While Peyton Manning will officially announce his retirement at a press conference Monday, his representatives were reportedly gauging interest around the league before he came to a decision.
Peter King of the MMQB reported the only team that was "mildly" interested was the Los Angeles Rams, who would not have guaranteed the five-time MVP the starting job.
Manning, 39, called Denver Broncos coach Gary Kubiak on Saturday to inform the team he was retiring, per King. The Broncos released an official statement Sunday, and Manning is scheduled to be in Denver for a 1 p.m. ET formal announcement.
Denver Broncos general manager John Elway said in a statement the Broncos were "fortunate" to have Manning on the team, per Ben Swanson of the team's official website:
When you look at everything Peyton has accomplished as a player and person, it's easy to see how fortunate we've been to have him on our team.
Peyton was everything that we thought he was and even more—not only for the football team but in the community. I'm very thankful Peyton chose to play for the Denver Broncos, and I congratulate him on his Hall of Fame career.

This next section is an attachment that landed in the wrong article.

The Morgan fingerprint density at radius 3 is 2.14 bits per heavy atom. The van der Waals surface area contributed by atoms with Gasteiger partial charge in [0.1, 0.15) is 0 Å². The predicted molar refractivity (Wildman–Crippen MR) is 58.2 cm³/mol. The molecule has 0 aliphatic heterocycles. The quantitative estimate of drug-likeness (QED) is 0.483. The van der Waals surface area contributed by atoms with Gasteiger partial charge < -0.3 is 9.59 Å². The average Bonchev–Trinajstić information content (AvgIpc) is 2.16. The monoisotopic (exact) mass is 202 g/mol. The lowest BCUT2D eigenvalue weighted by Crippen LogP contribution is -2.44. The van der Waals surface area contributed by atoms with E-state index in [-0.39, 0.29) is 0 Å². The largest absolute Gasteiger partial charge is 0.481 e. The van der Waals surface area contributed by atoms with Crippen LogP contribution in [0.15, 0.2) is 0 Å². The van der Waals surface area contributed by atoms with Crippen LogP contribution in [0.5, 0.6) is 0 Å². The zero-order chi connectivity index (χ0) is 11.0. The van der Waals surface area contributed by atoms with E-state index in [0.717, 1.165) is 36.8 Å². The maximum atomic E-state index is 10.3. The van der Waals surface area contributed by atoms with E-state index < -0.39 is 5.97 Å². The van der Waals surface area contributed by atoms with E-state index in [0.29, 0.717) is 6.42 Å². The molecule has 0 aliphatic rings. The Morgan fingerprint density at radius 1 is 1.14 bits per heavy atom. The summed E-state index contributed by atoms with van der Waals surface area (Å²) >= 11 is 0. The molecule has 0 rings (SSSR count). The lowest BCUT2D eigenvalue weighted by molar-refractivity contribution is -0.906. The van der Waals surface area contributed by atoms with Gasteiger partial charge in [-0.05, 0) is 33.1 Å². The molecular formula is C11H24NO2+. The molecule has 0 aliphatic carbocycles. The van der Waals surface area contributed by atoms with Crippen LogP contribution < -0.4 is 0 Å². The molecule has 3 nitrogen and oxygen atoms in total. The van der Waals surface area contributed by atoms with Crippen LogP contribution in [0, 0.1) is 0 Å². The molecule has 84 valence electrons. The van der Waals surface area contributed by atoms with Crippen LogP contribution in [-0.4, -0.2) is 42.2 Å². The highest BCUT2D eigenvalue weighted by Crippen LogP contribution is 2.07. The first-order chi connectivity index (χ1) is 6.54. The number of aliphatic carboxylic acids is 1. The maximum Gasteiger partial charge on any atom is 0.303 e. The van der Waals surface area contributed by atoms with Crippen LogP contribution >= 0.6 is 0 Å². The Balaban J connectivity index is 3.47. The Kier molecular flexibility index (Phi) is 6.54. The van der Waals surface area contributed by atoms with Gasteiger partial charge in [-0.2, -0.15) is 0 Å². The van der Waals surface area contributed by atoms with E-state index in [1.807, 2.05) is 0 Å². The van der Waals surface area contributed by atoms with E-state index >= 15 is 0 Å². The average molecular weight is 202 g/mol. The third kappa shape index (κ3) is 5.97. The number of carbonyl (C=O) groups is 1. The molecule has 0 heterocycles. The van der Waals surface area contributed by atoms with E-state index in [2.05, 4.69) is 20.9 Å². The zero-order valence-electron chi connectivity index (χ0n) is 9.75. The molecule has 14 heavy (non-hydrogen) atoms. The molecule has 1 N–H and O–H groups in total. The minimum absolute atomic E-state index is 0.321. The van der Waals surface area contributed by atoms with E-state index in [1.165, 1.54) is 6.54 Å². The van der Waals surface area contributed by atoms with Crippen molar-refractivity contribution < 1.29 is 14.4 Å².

Manning spent his final four NFL seasons in Denver after being released by the Indianapolis Colts in 2012. Left with his career on the brink following four neck surgeries, he made one of the best comebacks in NFL history. He set the single-season NFL record for passing yards (5,477) and touchdowns (55) in 2013, while also leading Denver to its first of two Super Bowl appearances with him at the helm.
The second, in which Manning won his second championship, unfortunately came during his worst NFL season. He threw for 2,249 yards and nine touchdowns against 17 interceptions in 2015. He was limited to only 10 games (nine starts) due to a lingering foot injury and was at one point a healthy backup to Brock Osweiler. While the Broncos reinserted him into the starting lineup for their playoff run, his numbers place him among the worst quarterbacks to ever receive a ring.
Denver almost certainly would have been forced to release Manning on March 9 had he chosen not to retire. His 2016 cap number stood at $21.5 million, which is onerous for any quarterback, let alone one obviously on his last legs.
That Manning's representatives did their due diligence on the open market indicates the Sheriff may not have wanted to turn in his badge after all. But given his marked downturn in play over the last season and a half, it's probably best for all sides that Manning came to his senses.
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